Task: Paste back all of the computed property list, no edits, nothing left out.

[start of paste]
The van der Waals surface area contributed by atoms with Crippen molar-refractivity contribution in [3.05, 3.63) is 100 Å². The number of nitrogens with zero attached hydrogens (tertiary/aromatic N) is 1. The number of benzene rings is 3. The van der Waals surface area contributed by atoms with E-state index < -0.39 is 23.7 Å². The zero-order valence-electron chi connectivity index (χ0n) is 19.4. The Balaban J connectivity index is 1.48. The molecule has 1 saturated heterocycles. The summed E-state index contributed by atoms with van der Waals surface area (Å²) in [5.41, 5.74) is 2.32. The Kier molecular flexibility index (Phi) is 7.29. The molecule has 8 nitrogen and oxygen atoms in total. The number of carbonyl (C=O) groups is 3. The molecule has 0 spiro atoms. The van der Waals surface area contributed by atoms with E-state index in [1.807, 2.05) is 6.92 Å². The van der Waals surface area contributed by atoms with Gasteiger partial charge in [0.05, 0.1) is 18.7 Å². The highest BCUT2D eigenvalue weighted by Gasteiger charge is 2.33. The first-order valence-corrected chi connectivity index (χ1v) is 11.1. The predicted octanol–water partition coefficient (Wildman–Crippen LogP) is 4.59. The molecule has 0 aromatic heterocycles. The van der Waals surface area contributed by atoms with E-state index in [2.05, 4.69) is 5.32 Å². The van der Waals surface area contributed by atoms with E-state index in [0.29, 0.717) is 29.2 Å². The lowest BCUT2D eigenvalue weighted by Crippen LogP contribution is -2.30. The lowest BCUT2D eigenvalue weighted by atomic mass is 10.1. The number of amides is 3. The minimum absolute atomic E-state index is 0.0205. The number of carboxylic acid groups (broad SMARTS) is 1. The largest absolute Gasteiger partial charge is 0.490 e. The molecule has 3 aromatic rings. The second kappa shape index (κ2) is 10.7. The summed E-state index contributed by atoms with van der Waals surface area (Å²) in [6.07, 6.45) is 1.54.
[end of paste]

The van der Waals surface area contributed by atoms with Crippen molar-refractivity contribution in [3.05, 3.63) is 100 Å². The number of nitrogens with zero attached hydrogens (tertiary/aromatic N) is 1. The number of benzene rings is 3. The van der Waals surface area contributed by atoms with E-state index < -0.39 is 23.7 Å². The zero-order valence-electron chi connectivity index (χ0n) is 19.4. The Balaban J connectivity index is 1.48. The molecule has 1 saturated heterocycles. The summed E-state index contributed by atoms with van der Waals surface area (Å²) in [5.41, 5.74) is 2.32. The Kier molecular flexibility index (Phi) is 7.29. The molecule has 8 nitrogen and oxygen atoms in total. The number of carbonyl (C=O) groups is 3. The molecule has 0 spiro atoms. The van der Waals surface area contributed by atoms with E-state index in [1.807, 2.05) is 6.92 Å². The van der Waals surface area contributed by atoms with Gasteiger partial charge in [0.05, 0.1) is 18.7 Å². The highest BCUT2D eigenvalue weighted by Gasteiger charge is 2.33. The first-order valence-corrected chi connectivity index (χ1v) is 11.1. The predicted octanol–water partition coefficient (Wildman–Crippen LogP) is 4.59. The molecule has 0 aromatic heterocycles. The van der Waals surface area contributed by atoms with E-state index in [2.05, 4.69) is 5.32 Å². The van der Waals surface area contributed by atoms with E-state index in [0.29, 0.717) is 29.2 Å². The lowest BCUT2D eigenvalue weighted by Crippen LogP contribution is -2.30. The lowest BCUT2D eigenvalue weighted by atomic mass is 10.1. The number of amides is 3. The minimum absolute atomic E-state index is 0.0205. The number of carboxylic acid groups (broad SMARTS) is 1. The largest absolute Gasteiger partial charge is 0.490 e. The molecule has 3 aromatic rings. The second kappa shape index (κ2) is 10.7. The summed E-state index contributed by atoms with van der Waals surface area (Å²) in [6.07, 6.45) is 1.54.